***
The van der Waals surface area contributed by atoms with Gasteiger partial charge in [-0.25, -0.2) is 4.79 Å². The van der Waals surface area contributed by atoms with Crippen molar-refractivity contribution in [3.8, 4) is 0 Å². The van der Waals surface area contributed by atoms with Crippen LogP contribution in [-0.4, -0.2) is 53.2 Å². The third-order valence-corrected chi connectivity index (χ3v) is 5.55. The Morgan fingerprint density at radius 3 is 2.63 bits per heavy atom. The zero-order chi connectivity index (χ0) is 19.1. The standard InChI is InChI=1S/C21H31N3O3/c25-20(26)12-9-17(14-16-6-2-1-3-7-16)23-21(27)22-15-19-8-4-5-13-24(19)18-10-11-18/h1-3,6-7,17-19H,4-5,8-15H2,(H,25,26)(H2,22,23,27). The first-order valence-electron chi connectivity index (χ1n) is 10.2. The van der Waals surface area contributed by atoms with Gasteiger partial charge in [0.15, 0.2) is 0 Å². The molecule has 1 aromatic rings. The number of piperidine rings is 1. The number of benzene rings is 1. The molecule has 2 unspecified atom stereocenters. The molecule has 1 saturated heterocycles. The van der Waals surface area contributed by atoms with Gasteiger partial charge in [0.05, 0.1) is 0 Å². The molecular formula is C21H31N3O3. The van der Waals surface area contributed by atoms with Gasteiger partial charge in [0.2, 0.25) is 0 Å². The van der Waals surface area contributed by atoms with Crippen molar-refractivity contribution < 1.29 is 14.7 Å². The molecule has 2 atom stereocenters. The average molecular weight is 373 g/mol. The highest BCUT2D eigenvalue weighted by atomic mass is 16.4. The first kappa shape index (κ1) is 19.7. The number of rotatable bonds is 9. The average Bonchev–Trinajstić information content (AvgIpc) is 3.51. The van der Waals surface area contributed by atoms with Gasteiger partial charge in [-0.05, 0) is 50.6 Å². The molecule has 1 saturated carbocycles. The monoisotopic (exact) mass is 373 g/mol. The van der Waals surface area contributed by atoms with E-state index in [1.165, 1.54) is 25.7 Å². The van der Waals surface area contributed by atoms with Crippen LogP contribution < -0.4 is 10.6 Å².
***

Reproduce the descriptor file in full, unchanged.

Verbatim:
The van der Waals surface area contributed by atoms with Gasteiger partial charge in [-0.25, -0.2) is 4.79 Å². The van der Waals surface area contributed by atoms with Crippen molar-refractivity contribution in [3.8, 4) is 0 Å². The van der Waals surface area contributed by atoms with Crippen LogP contribution in [-0.4, -0.2) is 53.2 Å². The third-order valence-corrected chi connectivity index (χ3v) is 5.55. The Morgan fingerprint density at radius 3 is 2.63 bits per heavy atom. The zero-order chi connectivity index (χ0) is 19.1. The standard InChI is InChI=1S/C21H31N3O3/c25-20(26)12-9-17(14-16-6-2-1-3-7-16)23-21(27)22-15-19-8-4-5-13-24(19)18-10-11-18/h1-3,6-7,17-19H,4-5,8-15H2,(H,25,26)(H2,22,23,27). The first-order valence-electron chi connectivity index (χ1n) is 10.2. The van der Waals surface area contributed by atoms with Gasteiger partial charge in [0.15, 0.2) is 0 Å². The molecule has 1 aromatic rings. The number of piperidine rings is 1. The number of benzene rings is 1. The molecule has 2 unspecified atom stereocenters. The molecule has 1 saturated heterocycles. The van der Waals surface area contributed by atoms with Gasteiger partial charge in [0.05, 0.1) is 0 Å². The molecular formula is C21H31N3O3. The van der Waals surface area contributed by atoms with Gasteiger partial charge in [0.2, 0.25) is 0 Å². The van der Waals surface area contributed by atoms with Crippen molar-refractivity contribution < 1.29 is 14.7 Å². The molecule has 2 atom stereocenters. The average molecular weight is 373 g/mol. The highest BCUT2D eigenvalue weighted by atomic mass is 16.4. The first kappa shape index (κ1) is 19.7. The number of rotatable bonds is 9. The average Bonchev–Trinajstić information content (AvgIpc) is 3.51. The van der Waals surface area contributed by atoms with Gasteiger partial charge in [-0.05, 0) is 50.6 Å². The molecule has 1 saturated carbocycles. The monoisotopic (exact) mass is 373 g/mol. The van der Waals surface area contributed by atoms with E-state index in [1.165, 1.54) is 25.7 Å². The van der Waals surface area contributed by atoms with Crippen LogP contribution < -0.4 is 10.6 Å².